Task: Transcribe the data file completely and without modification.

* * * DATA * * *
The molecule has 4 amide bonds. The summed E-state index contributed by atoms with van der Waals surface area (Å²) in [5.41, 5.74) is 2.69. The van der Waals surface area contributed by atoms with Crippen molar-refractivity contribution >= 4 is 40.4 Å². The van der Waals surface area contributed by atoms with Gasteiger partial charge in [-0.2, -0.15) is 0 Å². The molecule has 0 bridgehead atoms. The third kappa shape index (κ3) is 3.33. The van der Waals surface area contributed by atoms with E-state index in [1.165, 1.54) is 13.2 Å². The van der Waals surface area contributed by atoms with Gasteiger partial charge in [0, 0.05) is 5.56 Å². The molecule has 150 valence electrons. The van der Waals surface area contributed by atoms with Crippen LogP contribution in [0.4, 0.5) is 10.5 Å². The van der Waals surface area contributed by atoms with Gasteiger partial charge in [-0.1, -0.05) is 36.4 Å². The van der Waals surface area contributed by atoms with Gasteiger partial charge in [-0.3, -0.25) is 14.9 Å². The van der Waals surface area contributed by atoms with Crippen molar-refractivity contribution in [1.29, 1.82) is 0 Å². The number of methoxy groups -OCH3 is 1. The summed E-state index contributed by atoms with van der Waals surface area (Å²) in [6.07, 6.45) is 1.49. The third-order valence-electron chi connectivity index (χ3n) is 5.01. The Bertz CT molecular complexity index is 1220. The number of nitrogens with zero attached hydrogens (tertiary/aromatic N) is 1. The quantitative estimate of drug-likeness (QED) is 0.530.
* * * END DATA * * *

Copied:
The molecule has 4 amide bonds. The summed E-state index contributed by atoms with van der Waals surface area (Å²) in [5.41, 5.74) is 2.69. The van der Waals surface area contributed by atoms with Crippen molar-refractivity contribution >= 4 is 40.4 Å². The van der Waals surface area contributed by atoms with Gasteiger partial charge in [-0.2, -0.15) is 0 Å². The molecule has 0 bridgehead atoms. The third kappa shape index (κ3) is 3.33. The van der Waals surface area contributed by atoms with E-state index in [1.165, 1.54) is 13.2 Å². The van der Waals surface area contributed by atoms with Gasteiger partial charge in [0, 0.05) is 5.56 Å². The molecule has 150 valence electrons. The van der Waals surface area contributed by atoms with Crippen LogP contribution in [0.4, 0.5) is 10.5 Å². The van der Waals surface area contributed by atoms with Gasteiger partial charge in [-0.1, -0.05) is 36.4 Å². The van der Waals surface area contributed by atoms with Gasteiger partial charge in [-0.3, -0.25) is 14.9 Å². The van der Waals surface area contributed by atoms with Crippen molar-refractivity contribution in [1.29, 1.82) is 0 Å². The number of methoxy groups -OCH3 is 1. The summed E-state index contributed by atoms with van der Waals surface area (Å²) in [6.07, 6.45) is 1.49. The third-order valence-electron chi connectivity index (χ3n) is 5.01. The Bertz CT molecular complexity index is 1220. The number of nitrogens with zero attached hydrogens (tertiary/aromatic N) is 1. The quantitative estimate of drug-likeness (QED) is 0.530.